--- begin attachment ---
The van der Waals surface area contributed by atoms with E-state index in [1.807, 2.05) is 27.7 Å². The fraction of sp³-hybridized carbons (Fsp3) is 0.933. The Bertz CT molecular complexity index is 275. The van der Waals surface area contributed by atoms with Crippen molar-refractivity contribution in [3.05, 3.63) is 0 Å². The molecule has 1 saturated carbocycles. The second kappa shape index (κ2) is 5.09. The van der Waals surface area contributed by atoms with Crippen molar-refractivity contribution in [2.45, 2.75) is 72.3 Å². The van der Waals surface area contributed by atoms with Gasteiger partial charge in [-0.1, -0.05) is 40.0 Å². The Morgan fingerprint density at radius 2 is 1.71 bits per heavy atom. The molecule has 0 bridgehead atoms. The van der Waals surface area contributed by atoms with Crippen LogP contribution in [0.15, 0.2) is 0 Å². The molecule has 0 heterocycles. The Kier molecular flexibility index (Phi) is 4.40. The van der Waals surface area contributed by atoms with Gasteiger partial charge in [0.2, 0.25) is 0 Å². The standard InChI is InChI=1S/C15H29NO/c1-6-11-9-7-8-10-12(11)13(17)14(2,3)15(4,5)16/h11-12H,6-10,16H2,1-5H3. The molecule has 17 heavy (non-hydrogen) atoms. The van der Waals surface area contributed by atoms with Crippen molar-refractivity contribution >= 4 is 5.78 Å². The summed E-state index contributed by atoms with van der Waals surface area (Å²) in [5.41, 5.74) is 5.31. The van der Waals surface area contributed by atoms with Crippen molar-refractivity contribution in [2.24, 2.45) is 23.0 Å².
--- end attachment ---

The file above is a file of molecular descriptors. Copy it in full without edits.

The van der Waals surface area contributed by atoms with E-state index in [1.807, 2.05) is 27.7 Å². The fraction of sp³-hybridized carbons (Fsp3) is 0.933. The Bertz CT molecular complexity index is 275. The van der Waals surface area contributed by atoms with Crippen molar-refractivity contribution in [3.05, 3.63) is 0 Å². The molecule has 1 saturated carbocycles. The second kappa shape index (κ2) is 5.09. The van der Waals surface area contributed by atoms with Crippen molar-refractivity contribution in [2.45, 2.75) is 72.3 Å². The van der Waals surface area contributed by atoms with Gasteiger partial charge in [-0.1, -0.05) is 40.0 Å². The Morgan fingerprint density at radius 2 is 1.71 bits per heavy atom. The molecule has 0 bridgehead atoms. The van der Waals surface area contributed by atoms with Crippen LogP contribution in [0.15, 0.2) is 0 Å². The molecule has 0 heterocycles. The Kier molecular flexibility index (Phi) is 4.40. The van der Waals surface area contributed by atoms with Gasteiger partial charge in [0.2, 0.25) is 0 Å². The standard InChI is InChI=1S/C15H29NO/c1-6-11-9-7-8-10-12(11)13(17)14(2,3)15(4,5)16/h11-12H,6-10,16H2,1-5H3. The molecule has 17 heavy (non-hydrogen) atoms. The van der Waals surface area contributed by atoms with Crippen molar-refractivity contribution >= 4 is 5.78 Å². The summed E-state index contributed by atoms with van der Waals surface area (Å²) in [5.41, 5.74) is 5.31. The van der Waals surface area contributed by atoms with Crippen molar-refractivity contribution in [2.24, 2.45) is 23.0 Å².